GIMBEL: Whenever this is over, we want those people to be doing those jobs again. And so it's not as simple as just saying, well, they should all retrain and find new jobs, even if they could find new jobs. I also do want to point out the irony in all of us being dismissive about the real economic suffering that the arts industry is going through right now while we're all stuck at home watching everything that Netflix can give us.
VANEK SMITH: That is a really good point, I think. It's a really good point (laughter).
GARCIA: Yeah. I agree, you know? Maybe we should be more grateful.
VANEK SMITH: And now, Cardiff, you have promised us some kind of reveal here...
VANEK SMITH: ...A musician who is celebrating a birthday today, apparently.
VANEK SMITH: And I guess the person who is going to give us this final surprise is our third jobs day ninja, Gbenga Ajilore. He is a senior economist at the Center for American Progress, a think tank.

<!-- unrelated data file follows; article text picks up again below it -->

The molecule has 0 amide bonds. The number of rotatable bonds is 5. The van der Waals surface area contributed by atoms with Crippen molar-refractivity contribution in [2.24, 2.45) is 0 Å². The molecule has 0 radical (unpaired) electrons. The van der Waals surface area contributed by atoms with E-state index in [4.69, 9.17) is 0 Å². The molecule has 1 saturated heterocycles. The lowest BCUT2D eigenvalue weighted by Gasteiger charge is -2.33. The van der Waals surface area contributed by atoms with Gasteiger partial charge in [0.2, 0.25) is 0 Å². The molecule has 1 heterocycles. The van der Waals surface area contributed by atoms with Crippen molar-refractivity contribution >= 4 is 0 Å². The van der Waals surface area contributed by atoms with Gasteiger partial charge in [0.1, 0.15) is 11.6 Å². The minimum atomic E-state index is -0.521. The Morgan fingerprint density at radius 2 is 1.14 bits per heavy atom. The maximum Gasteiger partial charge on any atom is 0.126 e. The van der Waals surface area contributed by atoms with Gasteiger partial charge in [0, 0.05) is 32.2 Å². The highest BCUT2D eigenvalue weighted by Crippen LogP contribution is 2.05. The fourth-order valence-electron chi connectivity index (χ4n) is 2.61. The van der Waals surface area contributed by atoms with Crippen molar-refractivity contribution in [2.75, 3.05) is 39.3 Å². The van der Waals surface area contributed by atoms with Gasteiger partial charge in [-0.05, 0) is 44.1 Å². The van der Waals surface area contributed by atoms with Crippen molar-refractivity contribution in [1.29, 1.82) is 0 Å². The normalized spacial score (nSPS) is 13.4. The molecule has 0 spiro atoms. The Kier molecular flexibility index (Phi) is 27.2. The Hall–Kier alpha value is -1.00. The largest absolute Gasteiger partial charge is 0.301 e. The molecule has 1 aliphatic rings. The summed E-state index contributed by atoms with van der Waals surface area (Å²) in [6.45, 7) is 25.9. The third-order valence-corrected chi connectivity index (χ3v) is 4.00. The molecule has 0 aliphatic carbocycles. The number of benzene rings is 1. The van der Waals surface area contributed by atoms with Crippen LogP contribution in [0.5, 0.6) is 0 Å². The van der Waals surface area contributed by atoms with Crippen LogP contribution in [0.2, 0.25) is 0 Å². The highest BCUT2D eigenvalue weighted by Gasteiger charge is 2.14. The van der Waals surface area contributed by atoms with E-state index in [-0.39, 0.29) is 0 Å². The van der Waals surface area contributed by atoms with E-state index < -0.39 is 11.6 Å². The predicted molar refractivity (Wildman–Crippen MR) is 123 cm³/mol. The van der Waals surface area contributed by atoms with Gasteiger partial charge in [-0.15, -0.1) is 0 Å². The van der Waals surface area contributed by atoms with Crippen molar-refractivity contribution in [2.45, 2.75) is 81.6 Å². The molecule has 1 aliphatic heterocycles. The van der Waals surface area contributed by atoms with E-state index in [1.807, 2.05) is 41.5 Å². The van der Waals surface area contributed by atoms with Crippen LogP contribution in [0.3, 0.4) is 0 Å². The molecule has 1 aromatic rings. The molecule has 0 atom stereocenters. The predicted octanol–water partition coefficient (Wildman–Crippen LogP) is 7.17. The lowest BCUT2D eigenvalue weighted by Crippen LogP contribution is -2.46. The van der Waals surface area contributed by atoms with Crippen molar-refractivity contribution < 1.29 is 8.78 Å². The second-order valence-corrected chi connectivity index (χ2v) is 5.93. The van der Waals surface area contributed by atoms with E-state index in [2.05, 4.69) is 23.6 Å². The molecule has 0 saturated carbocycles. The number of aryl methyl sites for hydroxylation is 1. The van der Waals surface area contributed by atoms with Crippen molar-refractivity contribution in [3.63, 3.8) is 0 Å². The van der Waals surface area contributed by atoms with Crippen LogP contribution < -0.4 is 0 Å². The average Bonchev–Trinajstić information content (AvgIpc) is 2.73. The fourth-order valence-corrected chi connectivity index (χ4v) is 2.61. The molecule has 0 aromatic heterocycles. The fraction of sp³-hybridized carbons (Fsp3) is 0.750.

GBENGA AJILORE: This being Beyoncé's birthday and all, I'd be remiss not to talk about Black women's unemployment.
VANEK SMITH: Beyoncé, oh.
VANEK SMITH: Who doesn't want to celebrate the birthday of Beyoncé?
GARCIA: And on jobs day - what a great coincidence.
VANEK SMITH: I know.
GARCIA: Gbenga says the reason he is looking at the unemployment rate for Black women is that their struggles are especially indicative of what's happening to the labor market now and especially the struggles that a lot of parents are facing in juggling their work at the same time as watching their kids or taking care of elderly parents or relatives who are sick with COVID.
AJILORE: You look at childcare that - because childcare is not over, because schools are not reopening - that we have some sort of hybrid system or doing virtual learning - that the burden, the onus falls on women and especially Black women who tend to be head of households.
GARCIA: In August, the unemployment rate for Black women was still at an extremely high 12%. That's higher than the 10.5% unemployment rate for Hispanic women and much higher than the 7.3% unemployment rate for white women.